Top Gear’s main men have now been ruled out of a new series of the BBC show. We know Jeremy Clarkson is gone, and so, it seems, is James May, having confirmed he will not return to Top Gear without his co-host because “it just wouldn’t work”.
Wilman, a close friend and former school pal of Clarkson, said he had handed in his notice “quietly and calmly”.
He appears to be done with the BBC, having made his anger felt in a piece for Top Gear Magazine in which he berates the Corporation for dispensing with Clarkson.
Wilman writes: “It hasn’t just lost a man who can hold viewers’ attention in front of a camera, it’s lost a journalist who could use the discipline of print training to focus on what mattered and what didn’t; it’s lost an editorial genius who could look at an existing structure and then smash it up and reshape it in a blaze of light-bulb moments.”
He goes on to lament the “BBC Meddling Dept”, which he claims attempted to interfere in the original decision to have an all-male line-up of “middle-class public schoolboys” presenting the show.
But pictures of Wilman and all three presenters enjoying a drink yesterday were accompanied by suggestions that the four friends may be cooking something up.
We know they can’t go off and make Top Gear elsewhere without the BBC. In 2012, the Corporation’s commercial arm BBC Worldwide paid £8.4 million for Clarkson’s stake in a joint venture which owned the commercial rights to the Top Gear format, name and intellectual property.
But what about a new car show for a rival broadcaster? Or for an on-demand service like Netflix, which would surely love to take advantage of the 350 million Top Gear fans worldwide dedicated to the show when it was fronted by the trio?
Sky has already ruled out going for Clarkson’s services, as RadioTimes.com revealed last month. And so has Channel 4.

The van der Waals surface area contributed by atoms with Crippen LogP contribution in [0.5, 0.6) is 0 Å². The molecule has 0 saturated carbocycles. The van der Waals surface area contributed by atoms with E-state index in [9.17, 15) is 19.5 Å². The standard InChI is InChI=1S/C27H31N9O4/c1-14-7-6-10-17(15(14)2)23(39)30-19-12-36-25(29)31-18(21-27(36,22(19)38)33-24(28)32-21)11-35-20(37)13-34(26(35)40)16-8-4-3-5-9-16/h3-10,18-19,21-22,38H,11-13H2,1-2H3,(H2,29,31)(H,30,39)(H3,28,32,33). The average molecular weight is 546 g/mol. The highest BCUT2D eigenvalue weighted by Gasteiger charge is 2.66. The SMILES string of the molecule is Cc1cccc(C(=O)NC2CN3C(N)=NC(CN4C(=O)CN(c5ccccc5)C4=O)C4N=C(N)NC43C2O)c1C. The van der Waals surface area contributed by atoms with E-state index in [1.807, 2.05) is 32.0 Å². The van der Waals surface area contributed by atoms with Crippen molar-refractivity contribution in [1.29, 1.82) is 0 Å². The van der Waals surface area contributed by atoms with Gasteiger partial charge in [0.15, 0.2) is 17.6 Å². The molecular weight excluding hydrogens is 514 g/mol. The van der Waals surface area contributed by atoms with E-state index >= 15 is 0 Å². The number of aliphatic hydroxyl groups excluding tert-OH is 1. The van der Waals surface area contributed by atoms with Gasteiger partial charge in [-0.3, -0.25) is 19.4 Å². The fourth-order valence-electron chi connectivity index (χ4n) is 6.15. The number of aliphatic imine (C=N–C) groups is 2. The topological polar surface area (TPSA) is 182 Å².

But neither ITV nor Netflix have commented officially on any potential interest they may have.
Clarkson has made it clear he will make another show at some point.
“I have lost my baby but I shall create another,” he wrote in a newspaper article. “I don’t know who the other parent will be or what the baby will look like, but I cannot sit around any more organising my photograph album.”
He may have to wait to do it. One BBC source has indicated to RadioTimes.com that the presenters’ contracts could contain non-compete clauses which would potentially constrain them from creating a new motoring show in the immediate future (the BBC has declined to comment on this officially, insisting that all contract negotiations are confidential).
Meanwhile, Wilman tells RadioTimes.com that there are currently “no irons in the fire” – but it seems it’s more a case of when, not if, Clarkson and co will be back in the driving seat…
A spokesman for Jeremy Clarkson declined to comment on the terms of his contract or his future plans, while a spokesman for Richard Hammond had not responded to a request for comment at the time of publication.
A spokesman for the BBC’s commercial arm BBC Worldwide said: “We never comment on or discuss contractual details. That applies to contracts that have expired too.”
A spokesman for the BBC executive also declined to comment.
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